Pharmacodynamic effects in the cardiovascular system: the modeller's view.
Fink M., Noble D.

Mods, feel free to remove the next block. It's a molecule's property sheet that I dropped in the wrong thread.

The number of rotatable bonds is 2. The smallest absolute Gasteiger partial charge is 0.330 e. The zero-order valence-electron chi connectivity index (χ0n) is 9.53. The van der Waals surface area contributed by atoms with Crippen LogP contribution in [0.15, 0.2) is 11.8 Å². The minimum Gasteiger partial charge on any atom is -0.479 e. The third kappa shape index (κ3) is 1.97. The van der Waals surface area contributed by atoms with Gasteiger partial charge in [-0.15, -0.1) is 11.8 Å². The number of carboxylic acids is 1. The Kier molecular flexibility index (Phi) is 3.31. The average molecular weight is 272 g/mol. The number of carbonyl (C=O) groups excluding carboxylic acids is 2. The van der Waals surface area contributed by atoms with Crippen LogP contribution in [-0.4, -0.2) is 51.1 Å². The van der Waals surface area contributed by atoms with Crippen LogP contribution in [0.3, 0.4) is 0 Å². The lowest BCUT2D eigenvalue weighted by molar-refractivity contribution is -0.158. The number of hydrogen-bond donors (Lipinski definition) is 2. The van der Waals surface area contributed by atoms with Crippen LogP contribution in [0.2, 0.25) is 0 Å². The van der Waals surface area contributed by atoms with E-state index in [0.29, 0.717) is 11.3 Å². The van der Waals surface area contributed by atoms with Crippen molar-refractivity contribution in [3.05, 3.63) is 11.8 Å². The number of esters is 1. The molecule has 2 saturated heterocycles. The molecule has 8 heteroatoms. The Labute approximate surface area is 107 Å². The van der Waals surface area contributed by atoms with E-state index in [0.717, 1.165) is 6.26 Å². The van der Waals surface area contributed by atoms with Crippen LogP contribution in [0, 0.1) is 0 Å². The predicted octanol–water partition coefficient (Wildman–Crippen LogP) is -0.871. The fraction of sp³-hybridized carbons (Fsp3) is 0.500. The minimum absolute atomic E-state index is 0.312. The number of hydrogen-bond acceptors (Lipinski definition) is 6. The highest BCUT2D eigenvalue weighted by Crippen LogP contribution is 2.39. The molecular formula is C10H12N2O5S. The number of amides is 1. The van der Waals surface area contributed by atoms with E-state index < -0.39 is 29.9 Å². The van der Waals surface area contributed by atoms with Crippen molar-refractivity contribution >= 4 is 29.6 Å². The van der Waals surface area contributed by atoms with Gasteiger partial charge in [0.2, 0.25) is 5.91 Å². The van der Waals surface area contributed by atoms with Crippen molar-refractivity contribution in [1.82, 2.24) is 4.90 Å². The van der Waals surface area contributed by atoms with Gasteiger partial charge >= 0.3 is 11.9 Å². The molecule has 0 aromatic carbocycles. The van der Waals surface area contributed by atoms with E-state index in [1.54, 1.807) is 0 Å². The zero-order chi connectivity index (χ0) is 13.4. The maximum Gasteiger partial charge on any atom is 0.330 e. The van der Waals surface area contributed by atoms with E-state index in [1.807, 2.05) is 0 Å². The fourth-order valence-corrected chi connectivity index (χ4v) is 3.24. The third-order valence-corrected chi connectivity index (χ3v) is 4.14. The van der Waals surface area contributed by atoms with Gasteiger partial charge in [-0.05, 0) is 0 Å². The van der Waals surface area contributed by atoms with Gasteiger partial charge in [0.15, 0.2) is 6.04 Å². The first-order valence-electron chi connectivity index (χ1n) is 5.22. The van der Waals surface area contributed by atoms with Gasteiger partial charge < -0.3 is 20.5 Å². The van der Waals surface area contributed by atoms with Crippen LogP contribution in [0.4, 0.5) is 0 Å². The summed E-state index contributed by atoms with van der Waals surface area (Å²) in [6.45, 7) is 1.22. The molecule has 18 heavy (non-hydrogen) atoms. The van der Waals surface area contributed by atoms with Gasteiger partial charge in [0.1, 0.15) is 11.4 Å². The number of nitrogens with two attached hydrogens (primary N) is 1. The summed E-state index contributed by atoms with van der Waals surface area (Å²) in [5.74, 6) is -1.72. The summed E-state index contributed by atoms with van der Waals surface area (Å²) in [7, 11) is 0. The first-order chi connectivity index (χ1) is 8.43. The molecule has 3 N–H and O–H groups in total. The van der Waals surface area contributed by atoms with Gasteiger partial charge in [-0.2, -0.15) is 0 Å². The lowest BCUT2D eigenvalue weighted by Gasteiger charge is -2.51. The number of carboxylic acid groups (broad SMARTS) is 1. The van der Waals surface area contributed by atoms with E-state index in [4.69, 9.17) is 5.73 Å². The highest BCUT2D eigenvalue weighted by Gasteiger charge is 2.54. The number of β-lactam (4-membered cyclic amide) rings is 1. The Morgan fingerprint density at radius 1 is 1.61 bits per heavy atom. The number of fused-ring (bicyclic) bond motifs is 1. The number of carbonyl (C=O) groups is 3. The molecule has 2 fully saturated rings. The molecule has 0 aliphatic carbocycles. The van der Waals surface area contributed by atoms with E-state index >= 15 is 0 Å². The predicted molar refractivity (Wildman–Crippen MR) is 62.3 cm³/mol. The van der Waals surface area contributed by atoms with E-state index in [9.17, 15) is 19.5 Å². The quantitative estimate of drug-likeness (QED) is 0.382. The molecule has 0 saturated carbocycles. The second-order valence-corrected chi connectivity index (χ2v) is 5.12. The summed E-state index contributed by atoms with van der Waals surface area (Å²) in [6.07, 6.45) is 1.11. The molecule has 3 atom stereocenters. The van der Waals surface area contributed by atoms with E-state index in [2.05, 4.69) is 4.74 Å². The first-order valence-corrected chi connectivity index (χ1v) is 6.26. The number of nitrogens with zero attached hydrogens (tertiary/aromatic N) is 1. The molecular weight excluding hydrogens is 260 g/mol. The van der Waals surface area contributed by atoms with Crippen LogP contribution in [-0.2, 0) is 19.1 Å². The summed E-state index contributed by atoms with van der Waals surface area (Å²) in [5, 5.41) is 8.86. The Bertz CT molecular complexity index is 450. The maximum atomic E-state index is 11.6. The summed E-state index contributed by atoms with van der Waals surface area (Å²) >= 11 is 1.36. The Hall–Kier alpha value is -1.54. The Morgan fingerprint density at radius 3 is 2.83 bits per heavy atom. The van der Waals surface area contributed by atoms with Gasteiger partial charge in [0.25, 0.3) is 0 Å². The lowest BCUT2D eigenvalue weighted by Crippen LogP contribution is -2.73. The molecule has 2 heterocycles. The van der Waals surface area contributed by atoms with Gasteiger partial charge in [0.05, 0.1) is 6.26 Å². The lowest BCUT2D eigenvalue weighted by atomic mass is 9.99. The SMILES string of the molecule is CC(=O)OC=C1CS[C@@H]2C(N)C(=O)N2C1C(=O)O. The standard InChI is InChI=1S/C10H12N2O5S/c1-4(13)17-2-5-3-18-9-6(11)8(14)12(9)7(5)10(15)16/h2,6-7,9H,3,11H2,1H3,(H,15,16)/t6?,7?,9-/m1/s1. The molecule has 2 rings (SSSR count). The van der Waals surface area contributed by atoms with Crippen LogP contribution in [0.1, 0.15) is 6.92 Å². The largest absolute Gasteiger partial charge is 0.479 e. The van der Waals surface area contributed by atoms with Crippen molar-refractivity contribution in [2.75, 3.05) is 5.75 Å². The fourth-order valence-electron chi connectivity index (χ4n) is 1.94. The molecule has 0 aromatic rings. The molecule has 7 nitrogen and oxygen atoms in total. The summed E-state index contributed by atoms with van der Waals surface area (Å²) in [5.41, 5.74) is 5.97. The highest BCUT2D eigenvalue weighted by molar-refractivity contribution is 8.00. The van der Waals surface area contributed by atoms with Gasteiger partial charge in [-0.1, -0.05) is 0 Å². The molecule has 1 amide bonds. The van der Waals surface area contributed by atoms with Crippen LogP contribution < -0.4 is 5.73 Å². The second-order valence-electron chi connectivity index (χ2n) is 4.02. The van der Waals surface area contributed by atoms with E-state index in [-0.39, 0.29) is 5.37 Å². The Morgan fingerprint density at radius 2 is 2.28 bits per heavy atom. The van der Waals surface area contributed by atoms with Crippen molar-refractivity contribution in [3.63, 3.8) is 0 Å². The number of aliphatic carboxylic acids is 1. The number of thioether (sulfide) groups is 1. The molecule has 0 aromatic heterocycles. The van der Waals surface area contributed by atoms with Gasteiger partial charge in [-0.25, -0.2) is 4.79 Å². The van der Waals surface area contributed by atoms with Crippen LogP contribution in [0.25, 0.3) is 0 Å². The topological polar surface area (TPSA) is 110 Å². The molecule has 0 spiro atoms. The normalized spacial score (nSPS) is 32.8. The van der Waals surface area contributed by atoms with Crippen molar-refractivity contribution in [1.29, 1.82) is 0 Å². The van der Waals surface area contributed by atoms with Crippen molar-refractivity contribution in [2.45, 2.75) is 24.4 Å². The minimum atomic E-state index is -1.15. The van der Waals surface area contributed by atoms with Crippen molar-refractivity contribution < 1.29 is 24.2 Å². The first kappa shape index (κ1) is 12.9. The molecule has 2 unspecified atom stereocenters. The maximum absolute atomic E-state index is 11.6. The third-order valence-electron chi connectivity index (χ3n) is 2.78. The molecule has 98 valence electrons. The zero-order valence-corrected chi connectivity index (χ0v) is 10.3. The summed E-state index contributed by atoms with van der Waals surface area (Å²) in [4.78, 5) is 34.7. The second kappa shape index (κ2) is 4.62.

Cardiovascular disease, and the cardiovascular side effects of drugs, are essentially multifactorial problems involving interactions between many proteins, dependent on highly organized cell, tissue and organ structures. This is one reason why the side effects of drugs are often unanticipated. It is impossible to unravel such problems without using a systems approach, i.e. focussing on processes, not just molecular components. This inevitably involves modelling as the interactions require quantitative analysis. Modelling is a tool of analysis aimed at understanding, first, and predicting, eventually. We illustrate these principles using modelling of the heart. Models of the cardiac myocyte have benefited from several decades of interaction between experimentation and simulation. They are now sufficiently detailed to have been of use in the development of new drug compounds like ranolazine and ivabradine. With the help of cardiac modelling, we have also been able to unravel the mechanisms underlying the beneficial effect of sodium calcium exchange block for long QT syndrome (LQTS) 2 and LQTS3 patients. Detailed models of the interaction between ion channels and blocking agents provide the basis for modelling drug action from basic principles and predict changes in the inhomogeneous tissue of the heart. We demonstrate that mathematical models are beneficial for unravelling the complex interactions of pharmacodynamics in the heart. Embedding these detailed biophysical cellular scale models into anatomically correct models of the ventricle geometry will enable reconstructions of Torsades de Pointes arrhythmias and of fibrillation, providing a mechanism for linking detailed cellular scale experimental data to clinical applications.